Are You Ready for the Metaverse?

If social media has been an important communication tool, then the “metaverse” could be the next frontier of connectivity and interaction.

In late October, Facebook announced it was changing its company name to “Meta,” to “bring the metaverse to life.” The new moniker refers to the company’s vision for how people will work and play in a virtual world, as the next phase of the internet.

Explaining the new name in a letter he posted online, Meta CEO Mark Zuckerberg wrote that he envisions “an embodied internet where you’re in the experience, not just looking at it… like you are right there with another person or in another place… able to teleport instantly as a hologram to be at the office without a commute, at a concert with friends or in your parents’ living room to catch up.”

In Zuckerberg’s metaverse, many physical objects in the real world, as well as people’s family members, friends and coworkers, would be replaced by cartoon holograms viewed through virtual-reality goggles.

And yet, virtual reality (VR) environments are not new. VR has been a concept of imagination since Morton L. Heilig circa 1950s. A recent Time article recounts, “The word ‘metaverse’ is often traced to Neal Stephenson’s 1992 dystopic, cyberpunk novel Snow Crash…”

Along with Meta, videogame platforms are influencing this new, virtual world, but the metaverse is not a specific game, social media platform or app. Rather, it’s envisioned as an eventual hub of interconnected, overlapping virtual environments. Videogame sites like The Sandbox and Illuvium offer frameworks for what could become norms in the metaverse.

Funded by investors and exchange-traded funds (ETFs), video game developers and programmers are working full-time to construct this brave new world.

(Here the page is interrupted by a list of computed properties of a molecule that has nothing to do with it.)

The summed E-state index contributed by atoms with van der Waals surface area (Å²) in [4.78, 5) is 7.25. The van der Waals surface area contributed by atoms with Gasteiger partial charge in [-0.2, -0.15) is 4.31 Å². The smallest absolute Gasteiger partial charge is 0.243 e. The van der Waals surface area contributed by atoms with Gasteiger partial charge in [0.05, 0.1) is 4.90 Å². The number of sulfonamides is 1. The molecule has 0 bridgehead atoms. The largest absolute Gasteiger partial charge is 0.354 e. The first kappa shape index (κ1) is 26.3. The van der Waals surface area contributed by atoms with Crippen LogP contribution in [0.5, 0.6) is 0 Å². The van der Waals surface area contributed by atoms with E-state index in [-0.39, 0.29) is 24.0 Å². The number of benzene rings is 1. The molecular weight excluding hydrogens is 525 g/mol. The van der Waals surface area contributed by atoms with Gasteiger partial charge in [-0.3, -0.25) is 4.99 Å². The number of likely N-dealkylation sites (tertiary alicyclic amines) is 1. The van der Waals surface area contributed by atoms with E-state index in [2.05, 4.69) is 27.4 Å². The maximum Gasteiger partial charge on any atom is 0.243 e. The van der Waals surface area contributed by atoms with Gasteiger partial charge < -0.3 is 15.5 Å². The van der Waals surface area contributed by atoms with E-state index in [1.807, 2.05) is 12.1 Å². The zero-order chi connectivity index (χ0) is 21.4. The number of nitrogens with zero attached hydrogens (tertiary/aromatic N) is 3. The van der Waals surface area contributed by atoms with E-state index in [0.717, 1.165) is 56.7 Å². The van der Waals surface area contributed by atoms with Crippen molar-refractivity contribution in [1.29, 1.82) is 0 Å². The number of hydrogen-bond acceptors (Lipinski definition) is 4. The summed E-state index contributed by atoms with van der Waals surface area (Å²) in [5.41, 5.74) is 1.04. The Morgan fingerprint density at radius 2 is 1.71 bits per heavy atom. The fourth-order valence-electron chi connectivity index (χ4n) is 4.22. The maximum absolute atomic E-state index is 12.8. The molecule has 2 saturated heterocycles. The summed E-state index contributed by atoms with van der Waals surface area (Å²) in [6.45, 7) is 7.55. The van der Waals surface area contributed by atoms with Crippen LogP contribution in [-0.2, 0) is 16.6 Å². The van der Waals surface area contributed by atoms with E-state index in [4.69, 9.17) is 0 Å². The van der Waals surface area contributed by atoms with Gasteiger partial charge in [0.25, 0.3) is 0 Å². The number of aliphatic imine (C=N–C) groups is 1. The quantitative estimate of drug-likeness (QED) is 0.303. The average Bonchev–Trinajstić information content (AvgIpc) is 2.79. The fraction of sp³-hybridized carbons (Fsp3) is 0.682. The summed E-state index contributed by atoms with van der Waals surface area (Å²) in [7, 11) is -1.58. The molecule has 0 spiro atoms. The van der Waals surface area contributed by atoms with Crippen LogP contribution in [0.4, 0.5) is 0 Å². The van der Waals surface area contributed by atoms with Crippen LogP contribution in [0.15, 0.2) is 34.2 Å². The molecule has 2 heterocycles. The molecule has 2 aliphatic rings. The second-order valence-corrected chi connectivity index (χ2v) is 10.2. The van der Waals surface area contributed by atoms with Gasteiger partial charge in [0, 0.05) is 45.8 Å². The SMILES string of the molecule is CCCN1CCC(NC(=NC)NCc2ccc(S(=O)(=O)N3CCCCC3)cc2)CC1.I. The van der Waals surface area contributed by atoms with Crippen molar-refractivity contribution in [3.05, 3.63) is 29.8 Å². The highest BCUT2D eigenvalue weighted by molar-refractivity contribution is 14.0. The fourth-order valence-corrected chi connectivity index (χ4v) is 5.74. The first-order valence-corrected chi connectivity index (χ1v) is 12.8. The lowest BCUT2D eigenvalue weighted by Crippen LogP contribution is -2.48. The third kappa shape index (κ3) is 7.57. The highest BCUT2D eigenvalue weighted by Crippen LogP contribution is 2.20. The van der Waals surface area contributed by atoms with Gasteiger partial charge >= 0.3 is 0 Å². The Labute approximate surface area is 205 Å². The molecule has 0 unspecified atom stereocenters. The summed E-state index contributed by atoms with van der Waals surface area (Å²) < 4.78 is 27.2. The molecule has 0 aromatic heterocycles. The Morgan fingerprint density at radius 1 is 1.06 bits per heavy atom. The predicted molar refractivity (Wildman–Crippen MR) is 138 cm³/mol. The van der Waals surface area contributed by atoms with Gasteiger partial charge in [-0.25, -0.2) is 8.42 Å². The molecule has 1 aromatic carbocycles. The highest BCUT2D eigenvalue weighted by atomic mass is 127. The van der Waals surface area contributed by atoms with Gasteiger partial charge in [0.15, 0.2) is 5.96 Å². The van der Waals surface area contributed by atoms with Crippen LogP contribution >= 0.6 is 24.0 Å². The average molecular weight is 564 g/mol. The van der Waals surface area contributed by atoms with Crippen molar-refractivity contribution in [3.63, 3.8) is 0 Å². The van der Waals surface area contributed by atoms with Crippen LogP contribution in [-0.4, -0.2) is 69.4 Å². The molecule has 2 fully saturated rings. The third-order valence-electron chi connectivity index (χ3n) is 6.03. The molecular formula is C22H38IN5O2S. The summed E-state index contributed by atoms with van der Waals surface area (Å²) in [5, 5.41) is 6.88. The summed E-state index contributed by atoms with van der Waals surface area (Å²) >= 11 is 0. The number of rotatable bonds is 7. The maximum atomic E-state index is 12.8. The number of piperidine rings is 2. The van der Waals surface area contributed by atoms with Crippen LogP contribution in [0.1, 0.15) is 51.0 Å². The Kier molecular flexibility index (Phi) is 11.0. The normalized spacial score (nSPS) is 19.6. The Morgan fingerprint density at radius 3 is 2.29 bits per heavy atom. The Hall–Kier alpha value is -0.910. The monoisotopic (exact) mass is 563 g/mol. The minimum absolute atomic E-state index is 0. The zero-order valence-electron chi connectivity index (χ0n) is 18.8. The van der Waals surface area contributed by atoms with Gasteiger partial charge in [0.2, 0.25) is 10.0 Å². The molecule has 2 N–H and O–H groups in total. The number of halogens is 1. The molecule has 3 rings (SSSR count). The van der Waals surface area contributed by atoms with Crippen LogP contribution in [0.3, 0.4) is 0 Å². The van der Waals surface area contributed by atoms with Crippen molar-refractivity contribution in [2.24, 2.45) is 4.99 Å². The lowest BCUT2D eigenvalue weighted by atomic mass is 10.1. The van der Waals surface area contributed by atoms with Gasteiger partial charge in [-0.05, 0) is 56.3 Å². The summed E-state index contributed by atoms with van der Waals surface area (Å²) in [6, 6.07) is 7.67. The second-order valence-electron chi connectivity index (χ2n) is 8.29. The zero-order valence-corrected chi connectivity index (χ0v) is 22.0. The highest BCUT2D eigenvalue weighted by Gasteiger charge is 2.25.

Roblox Corp., a technology company that had its initial public offering of stock in March, says it intends to build a human “co-experience” platform that will be shared among billions of users. The company says it plans to let anyone “imagine, create and have fun with friends as they explore millions of immersive 3D experiences, all built by a global community of developers.”

The metaverse will go beyond videogames to also include virtual real estate, shopping, work spaces, comedy clubs, high schools, universities and much more. In anticipation of what they believe will be the next iteration of the internet, early adopters and investment firms are already buying virtual property in the metaverse.

“This is like buying land in Manhattan 250 years ago as the city is being built,” Andrew Kiguel, chief executive of Tokens.com, told The Wall Street Journal.

In theory, with a click of a button or flip of the wrist, users will be able to jump into a completely different world. Maybe that’s why brands like Nike have already started filing trademark applications for virtual goods. As the Journal reported, Nike has launched a “virtual play place” on Roblox’s online videogame platform, in which players can dress their digital avatars in virtual Nike sneakers, hats or backpacks. Users will pay for these digital goods with cryptocurrencies such as bitcoin.

Implications for PR

Every metaverse environment will be culturally specific, nuanced and immersive, creating opportunities for varied means of communication.

While integrated marketing-communications continues to include paid, owned, earned and shared channels, the metaverse will be the next step for all of them. Some communicators label traditional outlets such as newspapers, magazines and TV as passé “legacy” media, but the next generation of PR pros might define “legacy” as anything outside the metaverse.

Finding, building and implementing communication opportunities in the metaverse will require creativity, adaptability and foresight. At this early stage of development, forward-thinking communicators are not looking for ways to break into the metaverse — they’re inventing them.


Joshua J. Smith, M.S., is a full-time faculty member of mass communications and public relations with the Richard T. Robertson School of Media and Culture at Virginia Commonwealth University.

[Illustration credit: digilife]

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